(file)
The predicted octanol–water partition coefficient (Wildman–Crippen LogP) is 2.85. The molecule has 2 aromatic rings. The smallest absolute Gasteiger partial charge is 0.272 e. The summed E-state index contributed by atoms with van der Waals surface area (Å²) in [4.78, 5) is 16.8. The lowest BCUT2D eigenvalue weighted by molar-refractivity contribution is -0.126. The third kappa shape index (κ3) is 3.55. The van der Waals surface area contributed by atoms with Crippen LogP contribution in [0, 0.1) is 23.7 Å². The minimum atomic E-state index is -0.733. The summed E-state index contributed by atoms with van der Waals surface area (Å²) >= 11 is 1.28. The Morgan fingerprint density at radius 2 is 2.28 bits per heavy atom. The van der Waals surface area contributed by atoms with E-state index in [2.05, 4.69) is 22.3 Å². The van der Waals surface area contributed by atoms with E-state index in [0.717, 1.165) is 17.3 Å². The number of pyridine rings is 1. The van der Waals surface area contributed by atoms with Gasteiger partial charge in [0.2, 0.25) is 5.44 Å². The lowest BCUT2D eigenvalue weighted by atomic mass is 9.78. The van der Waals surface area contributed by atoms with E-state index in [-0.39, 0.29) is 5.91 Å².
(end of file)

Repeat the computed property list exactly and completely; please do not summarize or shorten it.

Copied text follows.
The predicted octanol–water partition coefficient (Wildman–Crippen LogP) is 2.85. The molecule has 2 aromatic rings. The smallest absolute Gasteiger partial charge is 0.272 e. The summed E-state index contributed by atoms with van der Waals surface area (Å²) in [4.78, 5) is 16.8. The lowest BCUT2D eigenvalue weighted by molar-refractivity contribution is -0.126. The third kappa shape index (κ3) is 3.55. The van der Waals surface area contributed by atoms with Crippen LogP contribution in [0, 0.1) is 23.7 Å². The minimum atomic E-state index is -0.733. The summed E-state index contributed by atoms with van der Waals surface area (Å²) >= 11 is 1.28. The Morgan fingerprint density at radius 2 is 2.28 bits per heavy atom. The van der Waals surface area contributed by atoms with E-state index in [2.05, 4.69) is 22.3 Å². The van der Waals surface area contributed by atoms with E-state index in [0.717, 1.165) is 17.3 Å². The number of pyridine rings is 1. The van der Waals surface area contributed by atoms with Gasteiger partial charge in [0.2, 0.25) is 5.44 Å². The lowest BCUT2D eigenvalue weighted by atomic mass is 9.78. The van der Waals surface area contributed by atoms with E-state index in [-0.39, 0.29) is 5.91 Å².